Fovant is located on the A30 between Salisbury and Shaftesbury and you will notice when driving along this road, the impressive Fovant Badges.

These are a set of regimental badges that have been cut into the face of the chalk hill and were created in 1916 by soldiers garrisoned nearby, who were waiting to go to France during the First World War. Since this time more badges have been made.

The village is lucky to have great amenities, including a thriving pub, The Greater Good and a local shop, The Fovant Stores. There is also a doctor’s surgery, pharmacy and a local garage providing a friendly breakdown service.

For those keen on equestrian sports, in the village, there is an active riding school known as SMS Equestrian.

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Chilmark

Chilmark is another desirable village with easy access to the A303. An attractive feature is the stream running through it, which eventually joins up with the river Nadder. Here you will find a number of elegant properties, built-in its very own Chilmark stone.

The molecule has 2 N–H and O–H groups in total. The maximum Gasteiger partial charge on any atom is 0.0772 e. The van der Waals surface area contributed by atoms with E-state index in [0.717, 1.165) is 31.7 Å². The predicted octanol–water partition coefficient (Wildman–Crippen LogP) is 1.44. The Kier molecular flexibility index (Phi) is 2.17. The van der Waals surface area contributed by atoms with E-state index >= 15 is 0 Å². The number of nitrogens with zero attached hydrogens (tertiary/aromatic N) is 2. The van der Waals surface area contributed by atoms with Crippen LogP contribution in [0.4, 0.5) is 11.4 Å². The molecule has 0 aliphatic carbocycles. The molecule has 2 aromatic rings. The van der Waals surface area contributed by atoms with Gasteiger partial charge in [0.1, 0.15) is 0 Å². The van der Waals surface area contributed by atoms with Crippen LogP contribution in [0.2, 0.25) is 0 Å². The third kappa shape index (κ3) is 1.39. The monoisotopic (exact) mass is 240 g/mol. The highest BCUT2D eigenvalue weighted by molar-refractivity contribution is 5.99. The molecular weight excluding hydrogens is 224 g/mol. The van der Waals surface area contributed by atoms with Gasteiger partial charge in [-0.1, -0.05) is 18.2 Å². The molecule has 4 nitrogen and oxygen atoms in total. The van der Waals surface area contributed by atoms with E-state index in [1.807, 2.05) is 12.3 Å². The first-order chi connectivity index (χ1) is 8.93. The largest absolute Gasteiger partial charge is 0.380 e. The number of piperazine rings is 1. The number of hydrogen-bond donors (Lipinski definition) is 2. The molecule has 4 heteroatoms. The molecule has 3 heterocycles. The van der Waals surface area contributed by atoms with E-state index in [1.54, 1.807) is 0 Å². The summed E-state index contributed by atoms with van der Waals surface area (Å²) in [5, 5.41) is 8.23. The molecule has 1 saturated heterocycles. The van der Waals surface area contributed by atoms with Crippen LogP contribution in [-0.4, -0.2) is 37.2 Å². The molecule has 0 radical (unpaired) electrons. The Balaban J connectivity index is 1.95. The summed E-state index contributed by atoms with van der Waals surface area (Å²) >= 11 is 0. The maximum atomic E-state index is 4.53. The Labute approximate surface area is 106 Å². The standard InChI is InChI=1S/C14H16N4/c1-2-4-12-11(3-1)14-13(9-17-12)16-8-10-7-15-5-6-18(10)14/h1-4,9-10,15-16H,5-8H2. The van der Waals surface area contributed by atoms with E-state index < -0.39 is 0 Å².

There is also a pub called The Black Dog which is under new management, plus a primary school called Chilmark and Fonthill Bishop C of E (VA).

Dinton   

Dinton and Baverstock

Dinton is a village surrounded by rolling countryside and amazing views. In the centre of Dinton is Dinton Park. This is now owned by The National Trust who also owns Philipps House. The parkland is a great place for dog walks and summer picnics. In the centre of the village is an appealing church and a large playing field with several playgrounds, a cricket pitch, rugby pitch, and a football goal.

Dinton also has a popular primary school and very modern village hall. For those that are interested in walking, The Monarchs Way is a long-distance footpath that crosses the Parish north of Dinton and which then passes through Grovely Woods. These are one of the largest woodlands in Southern Wiltshire and are an important nature conservation site and also known for their paranormal activity.